Dublin Flash Fiction from the cream of Irish literary talent

The I Am Dublin flash fiction competition, run by the Dublin Writers Centre in association with the Five Lamps Arts Festival encouraged entrants to channel their inner Anna Livia Plurabelle and to seek inspiration in the charm of our fair city – cracks and all.

Here, we present another winning entry, as selected by judges Dermot Bolger and Doireann Ní Ghríofa. We’re talking about short, sharp writing that captures something of Dublin’s unique essence – while allowing tiny moments to speak for themselves.

For The Birds

I’m a romantic, I suppose. I like the shine of the granite and I like the stories. I like BTs’ bed linen for the softness, that’s my indulgence, and I like that I’ll never see the inside of Fitzwilliam Square. I’m a Dublin man. I used to believe that one day Maura’s ring would turn up. Every little squit of doo­doo I’d look for that diamond. The other week, even, in Marks’s rooftop café, I was sitting there with my coffee and my pastry, and a seagull was knocking on the glass, trying to get to me. He was trying to say something. You’re the little gurrier, I said.

I used to believe the ring would just turn up, that’s the truth. Maybe I still do. There’s hope yet, and there’s always hope. It can happen. Things turn up. Some drugs turned up in my shore once, flushed down from Mountjoy Prison. But as I say, I’m a romantic, and that’s just foul. But I got a reward.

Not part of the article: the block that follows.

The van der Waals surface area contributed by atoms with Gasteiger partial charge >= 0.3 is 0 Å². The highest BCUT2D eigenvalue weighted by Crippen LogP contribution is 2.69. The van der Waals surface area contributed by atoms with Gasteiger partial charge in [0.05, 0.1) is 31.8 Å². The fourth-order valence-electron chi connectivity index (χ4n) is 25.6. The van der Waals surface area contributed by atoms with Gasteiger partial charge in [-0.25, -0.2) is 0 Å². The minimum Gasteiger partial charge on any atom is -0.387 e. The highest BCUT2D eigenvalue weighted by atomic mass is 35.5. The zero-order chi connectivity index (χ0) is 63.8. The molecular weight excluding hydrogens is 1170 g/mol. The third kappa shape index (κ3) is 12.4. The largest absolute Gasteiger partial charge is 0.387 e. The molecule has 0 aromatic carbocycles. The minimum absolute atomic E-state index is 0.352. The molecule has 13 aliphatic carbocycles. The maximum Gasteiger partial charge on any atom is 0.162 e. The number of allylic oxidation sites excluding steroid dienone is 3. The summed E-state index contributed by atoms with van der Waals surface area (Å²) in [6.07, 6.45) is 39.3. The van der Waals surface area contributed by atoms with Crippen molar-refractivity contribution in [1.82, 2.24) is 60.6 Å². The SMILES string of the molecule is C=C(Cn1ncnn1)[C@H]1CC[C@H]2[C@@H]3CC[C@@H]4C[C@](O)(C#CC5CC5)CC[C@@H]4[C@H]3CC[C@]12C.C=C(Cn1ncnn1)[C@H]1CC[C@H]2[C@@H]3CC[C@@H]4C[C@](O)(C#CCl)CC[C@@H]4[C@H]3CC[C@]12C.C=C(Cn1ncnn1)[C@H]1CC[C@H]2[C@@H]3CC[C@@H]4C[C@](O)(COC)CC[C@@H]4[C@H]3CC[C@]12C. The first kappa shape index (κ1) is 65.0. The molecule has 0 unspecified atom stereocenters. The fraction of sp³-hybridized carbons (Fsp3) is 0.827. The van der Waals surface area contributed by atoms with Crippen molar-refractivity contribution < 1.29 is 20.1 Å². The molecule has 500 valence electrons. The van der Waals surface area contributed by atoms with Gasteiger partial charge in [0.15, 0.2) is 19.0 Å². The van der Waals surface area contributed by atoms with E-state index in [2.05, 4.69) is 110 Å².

No; I said to Pat once, your sister will come back to me one day, and it’ll be her ring. That’s how she’ll come back. ‘Yeah,’ he said, and I changed the subject, or so Pat thought. I spoke about seagulls. Pat thinks I’m a weirdo. He’s from Dungarvan, like Maura was, all the Roches; – culchies.

I said there were so many seagulls in the city, that they lived their whole lives here without ever going to sea. Why do you think that is, I said? I said I’d heard it was because of the smell of fish in the air.
Pat said, ‘Fish? But there’s no fish in Dublin. There’s not even a fishmonger. It’s because of the rubbish is all it is. Dublin’s filthy. The seagulls love the dirt.’

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But then I heard there was fish in Guinness. And isn’t the air of Dublin saturated with Guinness? Can’t I smell it when the barley’s roasting? And I’m a human, I have a bad sense of smell. Can you imagine what a seagull smells?
I say I heard this but I was actually reading it in an article. They were writing about it because Diageo are taking the fish out of Guinness. Vegetarians putting pressure on Diageo. Diageo, I tell you. Vegetarians. Good night, I said.

Gavin Corbett

Gavin Corbett was born in the west of Ireland and grew up in Dublin, where he studied History at Trinity College. His second novel, This is the Way (2013) was named the Kerry Group Irish Novel of the Year; his most recent novel is Green Glowing Skull (2015). Gavin is the Trinity College Dublin Irish Writer Fellow for 2016.

Flash Fiction #1: Joy

Over the coming weeks, we’ll be presenting pieces by winners of the I Am Dublin flash fiction competition, as selected by judges Dermot Bolger and Doireann Ní Ghríofa. We’re talking about short, sharp writing that captures something of Dublin’s unique essence – while allowing tiny moments to speak for themselves. First up, Joy by Sinead Flynn.

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